Food, food culture, food as culture and the cultures that grow our food


July 29, 2008

Path through the bergamot, Debra Solomon,
But before there was desertification, there was humidification. A path sketched through the bergamot.

This is a painful entry for me to write because I’m suffering from a garden identity crisis. I started out this morning wanting to say something about the humidifying effect of planting green manures/cover crops and the desertification that ensues when I remove these covers to plant the ‘real’ crops. These eventually grow big, fill out, provide shade, and re-humidify the soil again. But in my garden ‘desertification’ has taken on another meaning, namely that I regularly desert my garden for months at a time, often in planting seasons, and allow the green manures to grow too large, requiring labour intensive transplant therapy upon my return.

Lush preweed situation in the Occitanian Kitchen Garden, Debra Solomon,
Before: a beautiful yet unproductive wilderness, or a garden gone to hell in a handbasket?

At this time of the year down at the kitchen gardens, everyone is enjoying harvesting an abundance of summer produce. Neighbour Pedro has grown monster pumpkins, big and round like his wife. Row after row of only 12 sorts of vegetables border my 1,50 meter high mess of… cover crop. On the other side, Sidi El Gouche is already into his third harvest. He’s digging up crates of potatoes and planting swimming pool-sized beds of coriander in the shade of his fig. He’s got crispy croquante lettuces, plenty of onions and corn, and the watermelons trail along the back end at the edge of Caizergue’s sand field. Bordering my hot mess of permaculture, El Gouche has three long rows of heavily laden raspberries lazily leaning against bamboo racks.

And I have alfalfa. And fuqn excellent soil.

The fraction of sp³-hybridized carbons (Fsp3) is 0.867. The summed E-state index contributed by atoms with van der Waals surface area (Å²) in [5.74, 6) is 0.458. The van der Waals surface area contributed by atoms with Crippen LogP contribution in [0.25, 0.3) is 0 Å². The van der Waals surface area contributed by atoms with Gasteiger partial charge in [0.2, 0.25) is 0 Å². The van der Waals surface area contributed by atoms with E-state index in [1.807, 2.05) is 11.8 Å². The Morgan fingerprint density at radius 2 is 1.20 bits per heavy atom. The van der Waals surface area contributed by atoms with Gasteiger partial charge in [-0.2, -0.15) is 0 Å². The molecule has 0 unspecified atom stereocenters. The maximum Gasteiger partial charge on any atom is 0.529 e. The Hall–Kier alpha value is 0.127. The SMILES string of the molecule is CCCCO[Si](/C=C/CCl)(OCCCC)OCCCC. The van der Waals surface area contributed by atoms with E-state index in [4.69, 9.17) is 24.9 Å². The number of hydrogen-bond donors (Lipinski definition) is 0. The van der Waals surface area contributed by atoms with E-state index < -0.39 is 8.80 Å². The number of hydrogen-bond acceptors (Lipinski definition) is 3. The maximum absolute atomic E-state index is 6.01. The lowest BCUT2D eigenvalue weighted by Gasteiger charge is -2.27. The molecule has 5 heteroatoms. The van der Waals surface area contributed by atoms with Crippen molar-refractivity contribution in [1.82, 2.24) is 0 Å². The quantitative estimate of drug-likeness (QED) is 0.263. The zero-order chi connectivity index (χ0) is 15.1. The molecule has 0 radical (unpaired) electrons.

Harvesting the alfalfa hay roll for mulch, Debra Solomon,
After rolling back only two rows of alfalfa, I’ve produced a hay mat and a desert. Once my ‘real crop’ seedlings can see over the top, I’ll put the flattened hay mat back on the beds to prevent weeds and to rot into new soil.
Alfalfa roll harvest, Debra Solomon,
Under the alfalfa mat, pure rotted goodness

When I left the garden last March, it was still too cold to plant vegetable seedlings and I had strewn alfalfa to grow as a dirt-enriching live mulch. You reap what you sow, and in my nearly 160m2 of kitchen garden, with my obsession for soil health and richesse, I had sowed alfalfa amidst the plants that I abandon each time the work calls me back up North; dahlias, rhubarb, sorrel, horseradish, strawberries, raspberries, currants, lavender, the other flowers, the other herbs, and the stick forests of mint and bergamot that line my water channels.

I thought I’d be back a bit after the Ice Saints to plant the seedlings of proper vegetables that humans like to eat, but my projects kept me away for more than 4 months. So when I arrived mid July, I encountered a jungle of alfalfa tangle so thick that I was unable to walk through it. On the upside, there were also clouds of bees feasting on beautiful blue and purple flowers and because the ‘weeds’ I had planted had grown so big, they had done a good deal of ‘pre-weeding’ by elbowing out the others. I should also mention that treading on alfalfa and bergamot produces wafts of smile-inducing summer perfume.

Each time I return after deserting my garden for a long time, it’s always the same. My neighbours turn up to check out my reaction to the abundant plant growth, and my friends roll their eyes and say, ‘I knew you’d call it that’, each time I use the word biomass when referring to the intentionally planted weeds I mean alfalfa.

Lacey hay roll, Debra Solomon,